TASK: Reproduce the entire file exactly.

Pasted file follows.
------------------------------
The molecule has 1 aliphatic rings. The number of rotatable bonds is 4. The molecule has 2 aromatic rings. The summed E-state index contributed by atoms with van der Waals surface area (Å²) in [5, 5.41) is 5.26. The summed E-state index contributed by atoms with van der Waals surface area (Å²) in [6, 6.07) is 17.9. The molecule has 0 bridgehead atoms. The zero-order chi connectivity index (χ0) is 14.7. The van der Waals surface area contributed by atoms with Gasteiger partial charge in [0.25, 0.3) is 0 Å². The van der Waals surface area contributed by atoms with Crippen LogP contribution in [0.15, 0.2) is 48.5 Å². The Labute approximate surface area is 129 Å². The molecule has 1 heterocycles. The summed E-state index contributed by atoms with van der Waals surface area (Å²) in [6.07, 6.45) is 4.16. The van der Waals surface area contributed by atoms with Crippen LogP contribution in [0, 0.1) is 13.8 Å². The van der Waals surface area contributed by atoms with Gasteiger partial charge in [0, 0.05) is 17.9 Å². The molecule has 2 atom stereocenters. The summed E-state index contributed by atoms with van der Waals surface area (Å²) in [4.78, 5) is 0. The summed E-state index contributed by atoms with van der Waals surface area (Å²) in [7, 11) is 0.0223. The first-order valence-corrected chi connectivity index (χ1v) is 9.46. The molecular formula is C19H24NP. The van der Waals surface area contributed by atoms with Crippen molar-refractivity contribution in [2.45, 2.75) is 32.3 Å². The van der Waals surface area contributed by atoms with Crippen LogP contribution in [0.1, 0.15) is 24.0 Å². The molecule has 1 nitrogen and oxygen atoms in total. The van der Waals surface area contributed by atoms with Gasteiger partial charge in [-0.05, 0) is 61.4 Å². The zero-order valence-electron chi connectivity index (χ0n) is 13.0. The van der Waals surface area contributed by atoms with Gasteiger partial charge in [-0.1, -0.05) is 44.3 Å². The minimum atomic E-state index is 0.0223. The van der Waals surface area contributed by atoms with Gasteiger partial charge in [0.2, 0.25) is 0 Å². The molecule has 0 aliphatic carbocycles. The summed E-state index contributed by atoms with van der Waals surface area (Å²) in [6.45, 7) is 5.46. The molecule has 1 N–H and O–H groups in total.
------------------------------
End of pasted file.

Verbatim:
The molecule has 1 aliphatic rings. The number of rotatable bonds is 4. The molecule has 2 aromatic rings. The summed E-state index contributed by atoms with van der Waals surface area (Å²) in [5, 5.41) is 5.26. The summed E-state index contributed by atoms with van der Waals surface area (Å²) in [6, 6.07) is 17.9. The molecule has 0 bridgehead atoms. The zero-order chi connectivity index (χ0) is 14.7. The van der Waals surface area contributed by atoms with Gasteiger partial charge in [0.25, 0.3) is 0 Å². The van der Waals surface area contributed by atoms with Crippen LogP contribution in [0.15, 0.2) is 48.5 Å². The Labute approximate surface area is 129 Å². The molecule has 1 heterocycles. The summed E-state index contributed by atoms with van der Waals surface area (Å²) in [6.07, 6.45) is 4.16. The van der Waals surface area contributed by atoms with Crippen LogP contribution in [0, 0.1) is 13.8 Å². The van der Waals surface area contributed by atoms with Gasteiger partial charge in [0, 0.05) is 17.9 Å². The molecule has 2 atom stereocenters. The summed E-state index contributed by atoms with van der Waals surface area (Å²) in [4.78, 5) is 0. The summed E-state index contributed by atoms with van der Waals surface area (Å²) in [7, 11) is 0.0223. The first-order valence-corrected chi connectivity index (χ1v) is 9.46. The molecular formula is C19H24NP. The van der Waals surface area contributed by atoms with Crippen molar-refractivity contribution in [2.45, 2.75) is 32.3 Å². The van der Waals surface area contributed by atoms with Crippen LogP contribution in [0.1, 0.15) is 24.0 Å². The molecule has 1 nitrogen and oxygen atoms in total. The van der Waals surface area contributed by atoms with Gasteiger partial charge in [-0.05, 0) is 61.4 Å². The zero-order valence-electron chi connectivity index (χ0n) is 13.0. The van der Waals surface area contributed by atoms with Gasteiger partial charge in [-0.1, -0.05) is 44.3 Å². The minimum atomic E-state index is 0.0223. The van der Waals surface area contributed by atoms with Gasteiger partial charge in [0.2, 0.25) is 0 Å². The molecule has 0 aliphatic carbocycles. The summed E-state index contributed by atoms with van der Waals surface area (Å²) in [6.45, 7) is 5.46. The molecule has 1 N–H and O–H groups in total.